Nota de Prensa
According to the latest financial report of Spanish professional football, corresponding to the most recent completed season (2017/18), LaLiga's clubs posted revenue of €4.479 billion, representing growth of 20.6% over the previous season.
This is the largest positive annual change in recent years and particularly notable given that it has occurred following several financial years in which LaLiga has been consistently posting double-digit growth rates. The results fall at the midway point of the three-year audiovisual cycle for the national market, so are not affected by any sudden increase in revenues.
LaLiga's gross operating profit (EBITDA) was €945m, operating profit (EBIT) was €325m and the net profit for the year was €189m. This represents the best financial results in the competition's history.
The 2017/18 season saw two new factors making a big contribution to the results: commercial revenue and revenue from transfers. These have now taken a central role alongside broadcasting revenues as key drivers of annual growth.
In the case of commercial revenue (without including turnover from advertising), the annual increase was 34.1%, amounting to turnover of €838m, which is indicative of the fact that Spanish clubs are becoming an increasingly attractive medium for sponsors.
Meanwhile, in the case of revenue from player transfers (i.e. sale price), the annual increase of 104.3% allowed turnover in this section to double in a single year. The entry of €1.018bn is symptomatic of the significant capacity held by Spanish clubs and SADs for creating sporting value.
Audiovisual turnover received by the clubs managed to surpass the €1.5bn mark for the first time and will increase from the 2019/20 season as a result of the new audiovisual cycle negotiated for the national market and the international agreements that have been signed.
Increased OPEX and CAPEX, reduced debts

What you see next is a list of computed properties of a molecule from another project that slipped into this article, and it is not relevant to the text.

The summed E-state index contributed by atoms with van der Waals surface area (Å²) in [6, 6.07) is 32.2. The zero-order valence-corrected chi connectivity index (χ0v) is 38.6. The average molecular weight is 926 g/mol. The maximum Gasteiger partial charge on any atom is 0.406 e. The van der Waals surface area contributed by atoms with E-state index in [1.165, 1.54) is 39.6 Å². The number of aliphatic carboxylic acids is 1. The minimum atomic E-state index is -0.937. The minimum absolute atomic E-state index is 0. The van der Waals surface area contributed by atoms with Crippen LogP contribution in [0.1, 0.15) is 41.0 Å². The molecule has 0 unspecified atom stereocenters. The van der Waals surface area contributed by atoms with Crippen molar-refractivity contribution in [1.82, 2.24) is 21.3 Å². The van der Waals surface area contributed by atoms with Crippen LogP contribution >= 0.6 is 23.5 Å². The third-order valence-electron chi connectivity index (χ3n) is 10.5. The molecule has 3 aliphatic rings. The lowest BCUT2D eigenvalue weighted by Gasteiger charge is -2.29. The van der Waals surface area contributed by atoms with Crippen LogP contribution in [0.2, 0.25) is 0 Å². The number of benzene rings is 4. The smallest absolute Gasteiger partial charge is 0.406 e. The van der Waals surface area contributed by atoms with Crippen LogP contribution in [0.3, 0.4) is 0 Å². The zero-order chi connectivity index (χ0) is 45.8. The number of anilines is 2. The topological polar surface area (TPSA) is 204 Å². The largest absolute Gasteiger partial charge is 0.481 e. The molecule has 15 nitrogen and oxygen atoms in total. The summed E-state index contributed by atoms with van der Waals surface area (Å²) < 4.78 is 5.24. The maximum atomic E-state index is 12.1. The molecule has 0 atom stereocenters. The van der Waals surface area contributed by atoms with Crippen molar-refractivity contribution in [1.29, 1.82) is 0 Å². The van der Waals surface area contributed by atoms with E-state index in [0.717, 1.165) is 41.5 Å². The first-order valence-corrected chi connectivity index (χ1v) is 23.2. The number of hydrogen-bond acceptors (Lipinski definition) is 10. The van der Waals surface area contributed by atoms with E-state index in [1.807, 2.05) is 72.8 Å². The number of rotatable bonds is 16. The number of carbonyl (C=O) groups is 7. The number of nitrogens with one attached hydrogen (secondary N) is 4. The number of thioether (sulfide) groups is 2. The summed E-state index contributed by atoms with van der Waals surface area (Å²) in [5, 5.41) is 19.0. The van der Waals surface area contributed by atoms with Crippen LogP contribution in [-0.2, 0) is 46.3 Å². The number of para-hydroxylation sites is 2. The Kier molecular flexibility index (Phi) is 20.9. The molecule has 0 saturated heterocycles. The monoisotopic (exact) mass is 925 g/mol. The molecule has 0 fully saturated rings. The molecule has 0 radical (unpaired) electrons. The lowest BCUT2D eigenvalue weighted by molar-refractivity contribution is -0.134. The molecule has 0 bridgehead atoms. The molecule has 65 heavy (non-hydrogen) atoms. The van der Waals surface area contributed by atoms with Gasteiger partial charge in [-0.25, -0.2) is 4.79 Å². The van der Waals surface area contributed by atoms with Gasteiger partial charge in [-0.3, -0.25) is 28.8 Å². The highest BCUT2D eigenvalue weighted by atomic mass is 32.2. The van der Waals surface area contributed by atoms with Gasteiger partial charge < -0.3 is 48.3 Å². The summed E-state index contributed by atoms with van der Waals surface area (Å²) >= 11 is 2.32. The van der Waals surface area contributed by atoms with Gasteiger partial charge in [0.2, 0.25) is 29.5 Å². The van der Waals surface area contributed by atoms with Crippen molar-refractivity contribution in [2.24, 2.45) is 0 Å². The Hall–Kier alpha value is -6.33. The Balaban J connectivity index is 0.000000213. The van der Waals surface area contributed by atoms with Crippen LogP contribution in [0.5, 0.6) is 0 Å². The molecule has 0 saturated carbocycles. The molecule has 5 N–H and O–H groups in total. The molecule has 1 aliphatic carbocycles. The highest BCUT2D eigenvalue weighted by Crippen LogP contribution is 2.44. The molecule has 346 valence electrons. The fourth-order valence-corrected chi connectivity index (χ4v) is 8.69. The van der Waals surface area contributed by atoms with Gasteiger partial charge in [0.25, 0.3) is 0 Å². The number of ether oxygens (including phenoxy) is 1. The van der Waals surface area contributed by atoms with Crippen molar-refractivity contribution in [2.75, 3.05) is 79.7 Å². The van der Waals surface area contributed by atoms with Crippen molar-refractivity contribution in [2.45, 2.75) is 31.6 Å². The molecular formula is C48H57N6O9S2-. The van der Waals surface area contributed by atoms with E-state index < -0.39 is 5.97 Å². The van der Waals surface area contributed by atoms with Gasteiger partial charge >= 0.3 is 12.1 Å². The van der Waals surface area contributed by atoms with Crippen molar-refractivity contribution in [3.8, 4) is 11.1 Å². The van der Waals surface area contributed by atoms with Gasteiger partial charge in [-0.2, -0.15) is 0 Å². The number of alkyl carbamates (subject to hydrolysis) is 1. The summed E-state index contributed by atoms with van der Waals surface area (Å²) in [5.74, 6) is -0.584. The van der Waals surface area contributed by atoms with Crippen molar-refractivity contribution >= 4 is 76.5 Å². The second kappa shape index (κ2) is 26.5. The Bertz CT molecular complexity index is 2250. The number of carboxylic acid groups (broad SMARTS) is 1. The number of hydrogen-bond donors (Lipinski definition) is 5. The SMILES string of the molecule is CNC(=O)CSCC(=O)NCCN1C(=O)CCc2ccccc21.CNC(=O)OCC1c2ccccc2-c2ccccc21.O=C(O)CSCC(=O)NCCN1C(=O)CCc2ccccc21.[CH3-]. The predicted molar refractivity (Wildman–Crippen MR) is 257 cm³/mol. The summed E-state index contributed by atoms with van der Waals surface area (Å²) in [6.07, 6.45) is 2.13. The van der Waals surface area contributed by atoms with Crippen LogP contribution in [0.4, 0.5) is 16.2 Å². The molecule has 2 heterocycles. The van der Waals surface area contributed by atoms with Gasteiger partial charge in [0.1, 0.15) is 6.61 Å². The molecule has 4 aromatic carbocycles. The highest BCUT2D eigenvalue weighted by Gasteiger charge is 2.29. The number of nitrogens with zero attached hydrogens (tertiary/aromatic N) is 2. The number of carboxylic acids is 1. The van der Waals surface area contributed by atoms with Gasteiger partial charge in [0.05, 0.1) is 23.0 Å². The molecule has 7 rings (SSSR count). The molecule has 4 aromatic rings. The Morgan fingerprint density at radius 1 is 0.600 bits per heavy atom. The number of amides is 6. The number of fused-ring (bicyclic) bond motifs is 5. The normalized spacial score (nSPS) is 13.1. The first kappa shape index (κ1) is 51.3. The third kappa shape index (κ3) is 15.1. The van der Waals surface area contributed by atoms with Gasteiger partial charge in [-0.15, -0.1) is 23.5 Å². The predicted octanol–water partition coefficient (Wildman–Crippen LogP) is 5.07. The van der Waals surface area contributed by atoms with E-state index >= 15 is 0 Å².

LaLiga’s results have been achieved at the same time as an increase in operating expenses (OPEX) and at a time of high investment intensity (CAPEX).
OPEX (€3.169bn) increased by 18.7% in 2017/18, propelled especially by increases in sports staff expenses, which represent an investment in talent and a potential source of income for LaLiga in the medium term. This will be achieved through both rotation – transfer – as such, as well as the increase in sporting potential and the general appeal of the competition.
Meanwhile, gross CAPEX on infrastructure and players (€1.341bn) followed the same trend with annual growth of 11.8%.
Without doubt, these are considerable levels of expenses and investment, providing the best guarantee of maintaining the quality of LaLiga out on the field of play and its appeal over the medium to long term.
LaLiga achieved all of these figures while simultaneously maintaining a downward trend in the degree of leverage. The ratio of financial debt to EBITDA of the competition was 0.9x, the lowest level on record.
Improved distribution of revenues
It is also important to underscore that LaLiga 1|2|3 is contributing more and more not only to the revenue of LaLiga as a whole, but to the earnings (all the indicators for LaLiga 1l2l3 are in positive territory and show upward trends) and to the creation of cash flow and value for the business.
LaLiga has also reviewed two special groupings for internal financial analysis, Netted LaLiga and Netted LaLiga Santander, which exclude the two largest clubs, Real Madrid and Barcelona. Both of these groupings are showing a rapid level of convergence in terms of revenue. In relative terms, some indexes or ratios are even better. This is indicative of a business that is increasingly more fairly distributed and more sustainable over the long term.
The above has led LaLiga to obtain an overall operating profitability index (ROIC) of 12.3% (15.1% adjusted) in the 2017/18 season, six decimal points higher than the previous season and, in any case, substantially better than those of other leading competitions.
Finally, LaLiga earmarks around 2.0% of its turnover for corporate social responsibility projects, an amount which is significantly higher than the majority of companies and industries of a similar nature. This allows for the development of pioneering initiatives mentioned in the report which remain an immense source of pride.
Overall, LaLiga’s clubs create a professional football industry which produces an impact on national GDP equivalent to 1.37% and which directly or indirectly employs around 185,000 people (0.98% of average employed population in Spain over the past year). To this can be added the more than €4 billion that LaLiga contributes to the state coffers in the form of taxes.